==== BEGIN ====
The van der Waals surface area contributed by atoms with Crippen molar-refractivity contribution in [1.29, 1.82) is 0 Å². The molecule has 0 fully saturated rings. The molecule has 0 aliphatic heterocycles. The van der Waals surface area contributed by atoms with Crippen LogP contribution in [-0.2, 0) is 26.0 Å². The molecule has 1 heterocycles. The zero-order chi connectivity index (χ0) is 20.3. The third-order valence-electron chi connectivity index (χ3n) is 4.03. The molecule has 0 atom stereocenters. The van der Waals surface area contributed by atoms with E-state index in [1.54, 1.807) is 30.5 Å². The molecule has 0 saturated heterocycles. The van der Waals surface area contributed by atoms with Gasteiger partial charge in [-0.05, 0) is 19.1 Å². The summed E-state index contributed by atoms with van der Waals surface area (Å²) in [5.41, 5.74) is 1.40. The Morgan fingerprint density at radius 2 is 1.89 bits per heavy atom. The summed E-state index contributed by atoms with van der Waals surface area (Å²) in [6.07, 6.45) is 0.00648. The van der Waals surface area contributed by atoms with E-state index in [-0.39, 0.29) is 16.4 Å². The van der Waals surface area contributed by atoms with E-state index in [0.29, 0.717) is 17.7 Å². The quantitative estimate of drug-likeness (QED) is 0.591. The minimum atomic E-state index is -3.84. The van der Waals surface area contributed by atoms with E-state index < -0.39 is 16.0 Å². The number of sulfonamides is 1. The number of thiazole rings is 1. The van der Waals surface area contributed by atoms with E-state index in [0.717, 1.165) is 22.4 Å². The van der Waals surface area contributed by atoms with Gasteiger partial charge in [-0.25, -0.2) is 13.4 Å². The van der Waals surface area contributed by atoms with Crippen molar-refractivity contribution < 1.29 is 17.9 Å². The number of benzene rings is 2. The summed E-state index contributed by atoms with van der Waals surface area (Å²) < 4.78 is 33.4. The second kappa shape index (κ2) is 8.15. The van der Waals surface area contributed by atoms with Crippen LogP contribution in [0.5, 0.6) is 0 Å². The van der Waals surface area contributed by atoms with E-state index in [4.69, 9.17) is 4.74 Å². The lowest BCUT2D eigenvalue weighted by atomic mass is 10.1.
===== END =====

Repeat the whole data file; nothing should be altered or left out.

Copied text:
The van der Waals surface area contributed by atoms with Crippen molar-refractivity contribution in [1.29, 1.82) is 0 Å². The molecule has 0 fully saturated rings. The molecule has 0 aliphatic heterocycles. The van der Waals surface area contributed by atoms with Crippen LogP contribution in [-0.2, 0) is 26.0 Å². The molecule has 1 heterocycles. The zero-order chi connectivity index (χ0) is 20.3. The third-order valence-electron chi connectivity index (χ3n) is 4.03. The molecule has 0 atom stereocenters. The van der Waals surface area contributed by atoms with E-state index in [1.54, 1.807) is 30.5 Å². The molecule has 0 saturated heterocycles. The van der Waals surface area contributed by atoms with Gasteiger partial charge in [-0.05, 0) is 19.1 Å². The summed E-state index contributed by atoms with van der Waals surface area (Å²) in [5.41, 5.74) is 1.40. The Morgan fingerprint density at radius 2 is 1.89 bits per heavy atom. The summed E-state index contributed by atoms with van der Waals surface area (Å²) in [6.07, 6.45) is 0.00648. The van der Waals surface area contributed by atoms with E-state index in [-0.39, 0.29) is 16.4 Å². The van der Waals surface area contributed by atoms with E-state index in [0.29, 0.717) is 17.7 Å². The quantitative estimate of drug-likeness (QED) is 0.591. The minimum atomic E-state index is -3.84. The van der Waals surface area contributed by atoms with E-state index < -0.39 is 16.0 Å². The number of sulfonamides is 1. The number of thiazole rings is 1. The van der Waals surface area contributed by atoms with E-state index in [0.717, 1.165) is 22.4 Å². The van der Waals surface area contributed by atoms with Gasteiger partial charge in [-0.25, -0.2) is 13.4 Å². The van der Waals surface area contributed by atoms with Crippen molar-refractivity contribution < 1.29 is 17.9 Å². The number of benzene rings is 2. The summed E-state index contributed by atoms with van der Waals surface area (Å²) < 4.78 is 33.4. The second kappa shape index (κ2) is 8.15. The van der Waals surface area contributed by atoms with Crippen LogP contribution in [0.5, 0.6) is 0 Å². The van der Waals surface area contributed by atoms with E-state index in [4.69, 9.17) is 4.74 Å². The lowest BCUT2D eigenvalue weighted by atomic mass is 10.1.